Team members may often engage in “deviant service adaptation”, by simply modifying the way they deliver a service and by ignoring company procedures. Examples like offering to extend a promotional price, despite the promotion ending a day earlier. They may also deviate from prescribed or standard company communication policy. An employee may openly discuss their company’s bad practices if they think it is necessary. For example, a team member who gives a customer an honest opinion about their company even when it is negative.
Similarly, they may also engage in deviant service communication of a product. Telling a customer not to buy a particular product, because the employee knows the product has a history of failing. A company’s time and resources are also exposed to customer-oriented deviant behaviours – a checkout operator who spends too much time chatting with a shopper than is required, or a barista who gives away a free coffee to a regular customer.
Outcomes of customer-oriented deviance
As a result of “bending the rules” to help their customers (and to some extent themselves), it has been discovered that team members will rate more highly their own service performance, considering themselves to be more responsive, reliable and empathetic than others. Once these perceptions have formed, these retail workers then experience greater overall job satisfaction and accordingly, feel more committed to the retail organisation.
In order to demonstrate customer-oriented deviance, team members need to voluntarily deviate from company rules or procedures. The “voluntary” behavioural element is important, as it delineates this phenomenon from pro-customer behavioural intentions, which are normally set within service guidelines. Customer service literature contends that team members who feel empowered to make decisions and are able to voluntarily apply rules, procedures and processes with a degree of autonomy tend to have a higher perception of their own level of performance, or their team’s performance, over others.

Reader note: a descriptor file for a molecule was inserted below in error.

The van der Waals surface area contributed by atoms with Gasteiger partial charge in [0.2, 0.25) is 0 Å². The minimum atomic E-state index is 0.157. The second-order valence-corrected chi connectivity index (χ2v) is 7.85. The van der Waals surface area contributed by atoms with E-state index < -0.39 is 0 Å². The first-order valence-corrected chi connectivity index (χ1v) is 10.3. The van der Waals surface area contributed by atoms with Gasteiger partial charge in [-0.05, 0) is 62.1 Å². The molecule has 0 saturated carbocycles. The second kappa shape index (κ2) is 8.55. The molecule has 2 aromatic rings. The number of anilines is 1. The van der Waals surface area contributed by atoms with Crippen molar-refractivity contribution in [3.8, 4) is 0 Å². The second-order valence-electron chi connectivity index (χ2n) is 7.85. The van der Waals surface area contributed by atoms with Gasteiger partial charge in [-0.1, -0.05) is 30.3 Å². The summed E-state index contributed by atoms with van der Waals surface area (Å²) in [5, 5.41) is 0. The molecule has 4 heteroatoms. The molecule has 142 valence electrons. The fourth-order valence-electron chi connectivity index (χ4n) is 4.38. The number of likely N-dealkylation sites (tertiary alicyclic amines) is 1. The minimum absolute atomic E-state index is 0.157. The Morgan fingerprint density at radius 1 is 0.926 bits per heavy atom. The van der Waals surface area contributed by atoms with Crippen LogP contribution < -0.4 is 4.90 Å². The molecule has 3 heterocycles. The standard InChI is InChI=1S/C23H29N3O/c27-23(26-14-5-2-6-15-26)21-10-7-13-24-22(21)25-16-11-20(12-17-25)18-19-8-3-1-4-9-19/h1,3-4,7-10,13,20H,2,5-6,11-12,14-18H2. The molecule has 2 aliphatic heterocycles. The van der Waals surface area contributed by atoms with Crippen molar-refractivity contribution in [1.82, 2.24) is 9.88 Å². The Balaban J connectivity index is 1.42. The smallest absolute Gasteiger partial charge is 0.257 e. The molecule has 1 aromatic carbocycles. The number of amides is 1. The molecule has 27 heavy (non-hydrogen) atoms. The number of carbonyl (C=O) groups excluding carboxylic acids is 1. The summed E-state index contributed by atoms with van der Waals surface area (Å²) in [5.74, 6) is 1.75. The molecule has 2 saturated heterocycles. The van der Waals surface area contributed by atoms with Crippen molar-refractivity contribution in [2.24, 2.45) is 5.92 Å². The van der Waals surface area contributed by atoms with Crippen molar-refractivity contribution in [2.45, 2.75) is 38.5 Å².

It is suggested that FMCG firms with a positive service climate encourage employee behaviours that result in the delivery of service excellence. Herein, retail employees interpret various cues (level of autonomy, ability to make independent decisions), within their environment that indicate service quality is important, expected and rewarded, and this prompts them to take appropriate actions to change their attitude and behaviour accordingly.
When team members feel empowered in their job, and have the necessary skills, they will have higher levels of job satisfaction. Studies in services marketing have shown that perceptions of service quality and satisfaction are closely related constructs. Satisfied frontline team members are more committed to continuous improvement and to delivering quality service. Studies have also shown that satisfied employees are highly motivated, have good morale at work and perform more effectively and efficiently. And several studies have previously determined job satisfaction to have a significant impact on organisational commitment and loyalty.
From a managerial perspective, it is suggested that management should empower their employees to make decisions to provide great customer service, within reason. Setting parameters provides team members with some guidance and flexibility, but also surety that they would be in trouble for going outside company norms.
Gary Mortimer is a professor in marketing and international business at Queensland University of Technology.